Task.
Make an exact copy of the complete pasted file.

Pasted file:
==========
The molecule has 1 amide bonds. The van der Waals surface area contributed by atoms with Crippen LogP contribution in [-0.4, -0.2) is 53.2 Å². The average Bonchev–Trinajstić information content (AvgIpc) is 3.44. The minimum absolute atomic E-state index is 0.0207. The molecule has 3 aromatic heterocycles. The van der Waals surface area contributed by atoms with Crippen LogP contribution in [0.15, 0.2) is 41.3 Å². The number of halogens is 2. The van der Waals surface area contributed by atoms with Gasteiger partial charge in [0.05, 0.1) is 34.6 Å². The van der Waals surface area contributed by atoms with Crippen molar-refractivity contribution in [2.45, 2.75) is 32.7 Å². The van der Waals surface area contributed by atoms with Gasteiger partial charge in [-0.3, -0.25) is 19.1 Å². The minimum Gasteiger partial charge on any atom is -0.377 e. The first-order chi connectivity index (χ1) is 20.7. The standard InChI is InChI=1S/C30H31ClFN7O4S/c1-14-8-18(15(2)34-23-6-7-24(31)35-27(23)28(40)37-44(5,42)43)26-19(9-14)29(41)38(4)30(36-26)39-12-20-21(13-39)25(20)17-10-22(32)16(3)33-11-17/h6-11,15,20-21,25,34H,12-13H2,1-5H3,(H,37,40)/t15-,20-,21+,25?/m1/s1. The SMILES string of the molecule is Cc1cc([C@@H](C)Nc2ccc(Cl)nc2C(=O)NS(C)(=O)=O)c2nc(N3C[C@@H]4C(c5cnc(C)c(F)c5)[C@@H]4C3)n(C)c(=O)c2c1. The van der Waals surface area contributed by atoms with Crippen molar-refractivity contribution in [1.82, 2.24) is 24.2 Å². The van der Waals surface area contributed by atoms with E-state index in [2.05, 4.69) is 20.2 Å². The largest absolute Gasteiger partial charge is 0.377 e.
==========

The molecule has 1 amide bonds. The van der Waals surface area contributed by atoms with Crippen LogP contribution in [-0.4, -0.2) is 53.2 Å². The average Bonchev–Trinajstić information content (AvgIpc) is 3.44. The minimum absolute atomic E-state index is 0.0207. The molecule has 3 aromatic heterocycles. The van der Waals surface area contributed by atoms with Crippen LogP contribution in [0.15, 0.2) is 41.3 Å². The number of halogens is 2. The van der Waals surface area contributed by atoms with Gasteiger partial charge in [0.05, 0.1) is 34.6 Å². The van der Waals surface area contributed by atoms with Crippen molar-refractivity contribution in [2.45, 2.75) is 32.7 Å². The van der Waals surface area contributed by atoms with Gasteiger partial charge in [-0.3, -0.25) is 19.1 Å². The minimum Gasteiger partial charge on any atom is -0.377 e. The first-order chi connectivity index (χ1) is 20.7. The standard InChI is InChI=1S/C30H31ClFN7O4S/c1-14-8-18(15(2)34-23-6-7-24(31)35-27(23)28(40)37-44(5,42)43)26-19(9-14)29(41)38(4)30(36-26)39-12-20-21(13-39)25(20)17-10-22(32)16(3)33-11-17/h6-11,15,20-21,25,34H,12-13H2,1-5H3,(H,37,40)/t15-,20-,21+,25?/m1/s1. The SMILES string of the molecule is Cc1cc([C@@H](C)Nc2ccc(Cl)nc2C(=O)NS(C)(=O)=O)c2nc(N3C[C@@H]4C(c5cnc(C)c(F)c5)[C@@H]4C3)n(C)c(=O)c2c1. The van der Waals surface area contributed by atoms with Crippen molar-refractivity contribution in [1.82, 2.24) is 24.2 Å². The van der Waals surface area contributed by atoms with E-state index in [2.05, 4.69) is 20.2 Å². The largest absolute Gasteiger partial charge is 0.377 e.